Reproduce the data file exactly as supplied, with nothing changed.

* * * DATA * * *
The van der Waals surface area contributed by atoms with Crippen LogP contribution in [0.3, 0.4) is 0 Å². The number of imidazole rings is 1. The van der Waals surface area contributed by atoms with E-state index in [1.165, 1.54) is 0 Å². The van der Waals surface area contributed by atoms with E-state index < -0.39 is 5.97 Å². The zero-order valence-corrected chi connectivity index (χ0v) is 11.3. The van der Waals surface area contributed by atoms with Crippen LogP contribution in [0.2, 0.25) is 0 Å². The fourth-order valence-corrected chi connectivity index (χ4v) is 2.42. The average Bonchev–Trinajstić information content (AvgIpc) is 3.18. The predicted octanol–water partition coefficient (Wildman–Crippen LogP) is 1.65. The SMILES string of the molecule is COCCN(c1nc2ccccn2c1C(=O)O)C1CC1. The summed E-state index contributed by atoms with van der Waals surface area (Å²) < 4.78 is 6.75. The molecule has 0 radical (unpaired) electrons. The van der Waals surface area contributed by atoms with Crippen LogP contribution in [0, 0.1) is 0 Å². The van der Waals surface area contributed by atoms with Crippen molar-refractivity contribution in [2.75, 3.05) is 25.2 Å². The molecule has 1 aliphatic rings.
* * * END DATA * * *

The van der Waals surface area contributed by atoms with Crippen LogP contribution in [0.3, 0.4) is 0 Å². The number of imidazole rings is 1. The van der Waals surface area contributed by atoms with E-state index in [1.165, 1.54) is 0 Å². The van der Waals surface area contributed by atoms with E-state index < -0.39 is 5.97 Å². The zero-order valence-corrected chi connectivity index (χ0v) is 11.3. The van der Waals surface area contributed by atoms with Crippen LogP contribution in [0.2, 0.25) is 0 Å². The fourth-order valence-corrected chi connectivity index (χ4v) is 2.42. The average Bonchev–Trinajstić information content (AvgIpc) is 3.18. The predicted octanol–water partition coefficient (Wildman–Crippen LogP) is 1.65. The SMILES string of the molecule is COCCN(c1nc2ccccn2c1C(=O)O)C1CC1. The summed E-state index contributed by atoms with van der Waals surface area (Å²) < 4.78 is 6.75. The molecule has 0 radical (unpaired) electrons. The van der Waals surface area contributed by atoms with Crippen LogP contribution in [0, 0.1) is 0 Å². The van der Waals surface area contributed by atoms with Crippen molar-refractivity contribution in [2.75, 3.05) is 25.2 Å². The molecule has 1 aliphatic rings.